A 2004-05 study on the prevalence of trauma had revealed that around 59% of 1,200 individuals surveyed across four districts had undergone a traumatic experience. The trauma of having experienced shooting or explosions was the most common.
In 2009, a study published by Qassim University’s International Journal of Health Sciences had surveyed 2,728 individuals in the Kashmir Valley. It found the prevalence of depression was highest (66.67%) in the 15-25 years age group, followed by 65.33% in the 26-35 years age group.
A 2015 study, conducted by Médecins Sans Frontières in collaboration with Kashmir University’s Department of Psychology and the Institute of Mental Health and Neuroscience in Srinagar, surveyed all 10 districts of the Valley. It seemed to suggest a problem of a staggering scale.
“The survey showed that nearly 1.8 million adults (45% of the adult population) in the Kashmir Valley are experiencing symptoms of mental distress, with 41% exhibiting signs of probable depression, 26% probable anxiety and 19% probable Post Traumatic Stress Disorder (PTSD),” it said.
But the next year, a joint study by Action Aid, a non-governmental organisation, and the Institute of Mental Health and Neuroscience at Srinagar came up with lower figures – 11.3% of the adult population in Kashmir suffered from mental illnesses, it concluded. This was still considerably higher than the national average of 7.3%.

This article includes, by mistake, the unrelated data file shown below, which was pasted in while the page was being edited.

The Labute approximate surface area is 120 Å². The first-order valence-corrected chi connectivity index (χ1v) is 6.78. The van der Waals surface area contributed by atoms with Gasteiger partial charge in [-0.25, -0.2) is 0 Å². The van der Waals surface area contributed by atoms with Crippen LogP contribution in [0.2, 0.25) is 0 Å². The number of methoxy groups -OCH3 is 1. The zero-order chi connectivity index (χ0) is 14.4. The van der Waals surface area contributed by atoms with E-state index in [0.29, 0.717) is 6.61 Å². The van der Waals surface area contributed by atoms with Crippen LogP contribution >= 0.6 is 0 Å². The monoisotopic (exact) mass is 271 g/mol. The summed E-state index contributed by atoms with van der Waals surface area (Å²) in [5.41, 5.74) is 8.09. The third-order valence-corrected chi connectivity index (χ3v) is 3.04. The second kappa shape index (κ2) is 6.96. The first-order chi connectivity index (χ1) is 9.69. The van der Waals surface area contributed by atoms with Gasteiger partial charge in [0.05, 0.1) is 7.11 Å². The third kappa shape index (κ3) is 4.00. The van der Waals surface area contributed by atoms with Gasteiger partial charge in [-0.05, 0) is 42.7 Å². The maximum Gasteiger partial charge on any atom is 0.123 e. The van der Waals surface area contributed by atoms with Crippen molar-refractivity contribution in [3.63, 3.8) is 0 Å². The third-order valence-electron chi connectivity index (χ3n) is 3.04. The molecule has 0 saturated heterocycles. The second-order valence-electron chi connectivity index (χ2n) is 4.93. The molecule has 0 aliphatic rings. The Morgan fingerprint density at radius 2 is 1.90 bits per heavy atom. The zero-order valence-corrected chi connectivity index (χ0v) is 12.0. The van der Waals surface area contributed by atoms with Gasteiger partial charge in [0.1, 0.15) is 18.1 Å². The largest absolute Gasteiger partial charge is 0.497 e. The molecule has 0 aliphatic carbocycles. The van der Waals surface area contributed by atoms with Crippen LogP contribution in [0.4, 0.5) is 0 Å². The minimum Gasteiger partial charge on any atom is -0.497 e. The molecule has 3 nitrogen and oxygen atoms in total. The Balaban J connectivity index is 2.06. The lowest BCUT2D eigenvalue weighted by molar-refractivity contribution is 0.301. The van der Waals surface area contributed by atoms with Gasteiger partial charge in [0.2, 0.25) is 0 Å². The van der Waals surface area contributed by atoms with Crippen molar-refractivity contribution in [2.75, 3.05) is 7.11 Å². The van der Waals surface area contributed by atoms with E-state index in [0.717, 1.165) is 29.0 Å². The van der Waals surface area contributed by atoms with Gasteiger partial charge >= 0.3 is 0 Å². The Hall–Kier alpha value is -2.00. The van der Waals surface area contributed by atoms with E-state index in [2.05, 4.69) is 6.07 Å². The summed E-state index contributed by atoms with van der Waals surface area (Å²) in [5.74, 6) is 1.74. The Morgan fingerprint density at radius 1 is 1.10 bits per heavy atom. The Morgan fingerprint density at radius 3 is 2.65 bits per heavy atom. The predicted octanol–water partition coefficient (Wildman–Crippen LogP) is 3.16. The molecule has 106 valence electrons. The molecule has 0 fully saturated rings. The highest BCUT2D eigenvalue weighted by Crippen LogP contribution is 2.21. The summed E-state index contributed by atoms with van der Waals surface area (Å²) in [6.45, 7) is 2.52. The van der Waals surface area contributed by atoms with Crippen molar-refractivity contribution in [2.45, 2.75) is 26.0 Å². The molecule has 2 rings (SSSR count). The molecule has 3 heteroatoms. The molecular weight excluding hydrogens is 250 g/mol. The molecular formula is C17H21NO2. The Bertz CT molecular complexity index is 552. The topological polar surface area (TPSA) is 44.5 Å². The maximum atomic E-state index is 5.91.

What the Action Aid study also emphasised was that only 6.4% of those experiencing mental health issues had tried to get professional help. “The reasons for this low treatment level may be because of very high stigmatisation of these illnesses in the society, very low awareness about illness as well as about treatment, and inaccessible treatment at the community level, as most mental health services available in Kashmir are located in urban areas,” the study noted.
For instance, a 59-year-old woman from Anantnag district’s Brakpora village, who identified herself only as Bano, spent years being treated for various physical symptoms before doctors realised the problem might lie elsewhere.
After three years of being treated for back problems, Bano suddenly developed stomach trouble and palpitations this January. “She couldn’t sleep and her shoulders stiffened,” explained her daughter. “We took her to a physician who asked her to do some tests. The tests didn’t show any problem with her stomach or heart.”
The physician then put her on an antidepressant for three months, which helped. “We have a gynaecologist in our family. When she saw my mother, she suggested we see a psychiatrist,” said her daughter.
Early September, when Bano visited a psychiatrist at a clinic in Anantnag town, she was diagnosed with major depressive disorder. Two weeks after her first visit, she was doing relatively well. The medication had worked and she was able to sleep.
A slow change
However, mental health practitioners in Kashmir say that the trend is “definitively changing”.
“The increase in the number of people seeking help is both because of a rise in mental health problems and increased awareness, particularly in urban settings,” said Arshad Hussain, who led the Action Aid study in 2016.